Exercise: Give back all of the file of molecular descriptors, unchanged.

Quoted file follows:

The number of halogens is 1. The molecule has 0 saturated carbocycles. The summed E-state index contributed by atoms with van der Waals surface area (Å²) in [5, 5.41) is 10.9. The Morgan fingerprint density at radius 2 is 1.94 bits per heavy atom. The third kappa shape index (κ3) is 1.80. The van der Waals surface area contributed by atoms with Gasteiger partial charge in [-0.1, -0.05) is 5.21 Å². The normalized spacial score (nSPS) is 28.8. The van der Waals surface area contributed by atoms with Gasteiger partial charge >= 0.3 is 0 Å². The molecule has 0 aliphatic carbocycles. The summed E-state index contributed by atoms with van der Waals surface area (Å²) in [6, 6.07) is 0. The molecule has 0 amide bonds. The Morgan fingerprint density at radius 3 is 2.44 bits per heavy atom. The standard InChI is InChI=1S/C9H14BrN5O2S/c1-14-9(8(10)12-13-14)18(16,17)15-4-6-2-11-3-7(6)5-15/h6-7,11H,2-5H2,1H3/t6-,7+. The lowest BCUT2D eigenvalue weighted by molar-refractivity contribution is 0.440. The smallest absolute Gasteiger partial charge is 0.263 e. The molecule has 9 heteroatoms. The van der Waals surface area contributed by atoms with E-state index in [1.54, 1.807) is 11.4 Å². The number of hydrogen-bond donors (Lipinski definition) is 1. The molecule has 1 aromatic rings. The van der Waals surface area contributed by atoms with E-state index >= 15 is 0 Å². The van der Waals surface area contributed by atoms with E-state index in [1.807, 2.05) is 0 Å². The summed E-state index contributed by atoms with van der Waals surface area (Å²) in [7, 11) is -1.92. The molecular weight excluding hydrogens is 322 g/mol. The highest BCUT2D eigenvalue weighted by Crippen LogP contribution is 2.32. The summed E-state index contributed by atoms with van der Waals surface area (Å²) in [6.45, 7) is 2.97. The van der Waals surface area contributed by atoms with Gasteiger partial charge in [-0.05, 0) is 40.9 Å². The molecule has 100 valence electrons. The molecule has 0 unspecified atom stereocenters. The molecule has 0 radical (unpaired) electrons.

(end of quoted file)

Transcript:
The number of halogens is 1. The molecule has 0 saturated carbocycles. The summed E-state index contributed by atoms with van der Waals surface area (Å²) in [5, 5.41) is 10.9. The Morgan fingerprint density at radius 2 is 1.94 bits per heavy atom. The third kappa shape index (κ3) is 1.80. The van der Waals surface area contributed by atoms with Gasteiger partial charge in [-0.1, -0.05) is 5.21 Å². The normalized spacial score (nSPS) is 28.8. The van der Waals surface area contributed by atoms with Gasteiger partial charge >= 0.3 is 0 Å². The molecule has 0 aliphatic carbocycles. The summed E-state index contributed by atoms with van der Waals surface area (Å²) in [6, 6.07) is 0. The molecule has 0 amide bonds. The Morgan fingerprint density at radius 3 is 2.44 bits per heavy atom. The standard InChI is InChI=1S/C9H14BrN5O2S/c1-14-9(8(10)12-13-14)18(16,17)15-4-6-2-11-3-7(6)5-15/h6-7,11H,2-5H2,1H3/t6-,7+. The lowest BCUT2D eigenvalue weighted by molar-refractivity contribution is 0.440. The smallest absolute Gasteiger partial charge is 0.263 e. The molecule has 9 heteroatoms. The van der Waals surface area contributed by atoms with E-state index in [1.54, 1.807) is 11.4 Å². The number of hydrogen-bond donors (Lipinski definition) is 1. The molecule has 1 aromatic rings. The van der Waals surface area contributed by atoms with E-state index >= 15 is 0 Å². The van der Waals surface area contributed by atoms with E-state index in [1.807, 2.05) is 0 Å². The summed E-state index contributed by atoms with van der Waals surface area (Å²) in [7, 11) is -1.92. The molecular weight excluding hydrogens is 322 g/mol. The highest BCUT2D eigenvalue weighted by Crippen LogP contribution is 2.32. The summed E-state index contributed by atoms with van der Waals surface area (Å²) in [6.45, 7) is 2.97. The van der Waals surface area contributed by atoms with Gasteiger partial charge in [-0.05, 0) is 40.9 Å². The molecule has 100 valence electrons. The molecule has 0 unspecified atom stereocenters. The molecule has 0 radical (unpaired) electrons.